Ellie Kinnaird ’53 resigned her position as a North Carolina state senator this past year to protest the legislature’s passing of what she views as a repressive voting rights law. Now she’s rallying the troops in a grassroots effort to repeal it.
As a young woman, Eleanor “Ellie” Kinnaird did what was expected of her. She majored in music at Carleton, one of the few career paths available for a female college student in the 1950s. She married, had children, and moved to wherever her husband’s job dictated. And because her father was a judge and a community leader, she followed his example and became involved in her community.
Over the years, however, Kinnaird ’53 began doing what she believed was right, even if it was unexpected. Now 82 years old, she made national headlines in August when, after serving 17 years as a senator in the North Carolina General Assembly, she resigned her position halfway through her term. Kinnaird decided she could no longer serve her constituents through elected office.
“What turned it for me was the voting bill, which passed this summer,” says Kinnaird, who was one of only 17 Democrats in the Republican-controlled Senate. (North Carolina also has a Republican-controlled House and a Republican governor.) “We now have one of the most repressive laws in the country, and I am committed to counteracting it.”
The voter ID bill that the North Carolina legislature passed requires photo identification at the polls, reduces the time allowed for early voting, eliminates same-day registration, and makes it more difficult for college students to vote. The U.S. Justice Department has sued the state to stop its implementation, charging that the state was “willfully discriminatory” when it passed the new law. As of February, the court had not ruled on the case.
Since resigning from elected office, Kinnaird has focused her energies on promoting change at the grassroots level, which she believes will be more effective given North Carolina’s present political climate. She gives presentations across the state, urging citizens to cast their ballots and get involved in the process. She also remains active in the state’s Democratic Party, strategizing with its leaders.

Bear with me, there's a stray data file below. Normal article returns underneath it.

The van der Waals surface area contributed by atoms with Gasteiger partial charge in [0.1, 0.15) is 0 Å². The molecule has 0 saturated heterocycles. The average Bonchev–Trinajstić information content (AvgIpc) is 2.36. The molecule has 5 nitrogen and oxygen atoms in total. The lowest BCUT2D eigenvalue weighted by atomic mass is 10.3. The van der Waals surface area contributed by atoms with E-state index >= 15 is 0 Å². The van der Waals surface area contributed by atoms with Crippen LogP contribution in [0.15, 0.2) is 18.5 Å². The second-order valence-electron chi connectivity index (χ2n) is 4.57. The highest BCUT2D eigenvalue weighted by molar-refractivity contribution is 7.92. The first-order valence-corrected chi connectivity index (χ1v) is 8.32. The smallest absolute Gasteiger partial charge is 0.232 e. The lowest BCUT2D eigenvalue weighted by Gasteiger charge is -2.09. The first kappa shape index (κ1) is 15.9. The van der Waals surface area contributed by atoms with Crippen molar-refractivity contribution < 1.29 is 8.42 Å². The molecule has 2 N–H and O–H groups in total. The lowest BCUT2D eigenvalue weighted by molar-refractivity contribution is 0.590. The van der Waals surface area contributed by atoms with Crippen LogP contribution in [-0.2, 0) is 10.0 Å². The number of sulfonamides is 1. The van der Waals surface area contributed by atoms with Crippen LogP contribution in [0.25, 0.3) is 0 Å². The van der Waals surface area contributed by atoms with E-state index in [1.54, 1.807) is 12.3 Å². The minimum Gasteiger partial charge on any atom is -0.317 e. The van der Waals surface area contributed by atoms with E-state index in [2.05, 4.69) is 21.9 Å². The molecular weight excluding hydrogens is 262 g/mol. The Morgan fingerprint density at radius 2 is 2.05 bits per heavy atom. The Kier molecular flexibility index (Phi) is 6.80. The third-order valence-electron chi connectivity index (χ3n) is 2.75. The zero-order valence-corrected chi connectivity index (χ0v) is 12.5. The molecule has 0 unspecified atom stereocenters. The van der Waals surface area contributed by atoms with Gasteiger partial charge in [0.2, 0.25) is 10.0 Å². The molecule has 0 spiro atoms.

“People are eager to get involved,” says Kinnaird, whose goal is to see the current legislators voted out of office. “I’ve been exceedingly busy, but it’s gratifying.”
Kinnaird’s transformation into a forceful and effective leader has something to do with cultural changes, but more to do with her personal experiences and intellect.
“After college, I worked as a clerk at a Chicago bank,” she recalls. “Women worked in the typing pool as secretaries and fee clerks, and men were trained as officers—a path not open to women.” After moving to San Antonio with her husband, Kinnaird again worked as a clerk until her employers fired her when they learned she was pregnant.
Years later in Chapel Hill, where she received a master’s degree in music from the University of North Carolina and gave music lessons while she raised three boys, Kinnaird became involved in local revitalization and environmental issues. She ran for public office at the urging of environmental supporters. From 1986 to 1995, she served as mayor of Carrboro, one town over from Chapel Hill.
Deciding, finally, to pursue her interest in public policy, Kinnaird earned a law degree from North Carolina Central University in 1992. A couple years later, her supporters in the Democratic Party persuaded her to run for a seat in the North Carolina Senate, which she won in 1996 as part of a Democratic majority. Even so, she had to break into the Senate’s insular culture. One of the most liberal senators, Kinnaird was nonetheless able to build alliances and enact change. Her proudest accomplishments include implementing tighter regulations on hog waste lagoons (open pits used to treat waste from hog farms), passing a moratorium on the death penalty, promoting a therapeutic approach to juvenile justice that focused on the needs of young offenders, and passing progressive election laws.
Over the past several years, though, legislators systematically dismantled much of the progress she’d made. In addition to passing the repressive voter ID law, the legislature abolished the award-winning juvenile justice system and folded it back into the adult correctional system. “The legislature struck down my 17 years of social justice and environmental work,” Kinnaird says. “Voter suppression was just the last straw.”
By resigning her position in the legislature, Kinnaird has held true to her conviction to do what she believes is right—which she traces back to her experiences at Carleton during the height of the McCarthy era. She remembers a professor who was openly communist. “Carleton didn’t fire her,” says Kinnaird. “And that was a brave thing for the college to do at that time. I learned that if you do what you believe is right, you will be rewarded. This principle guides everything I do.”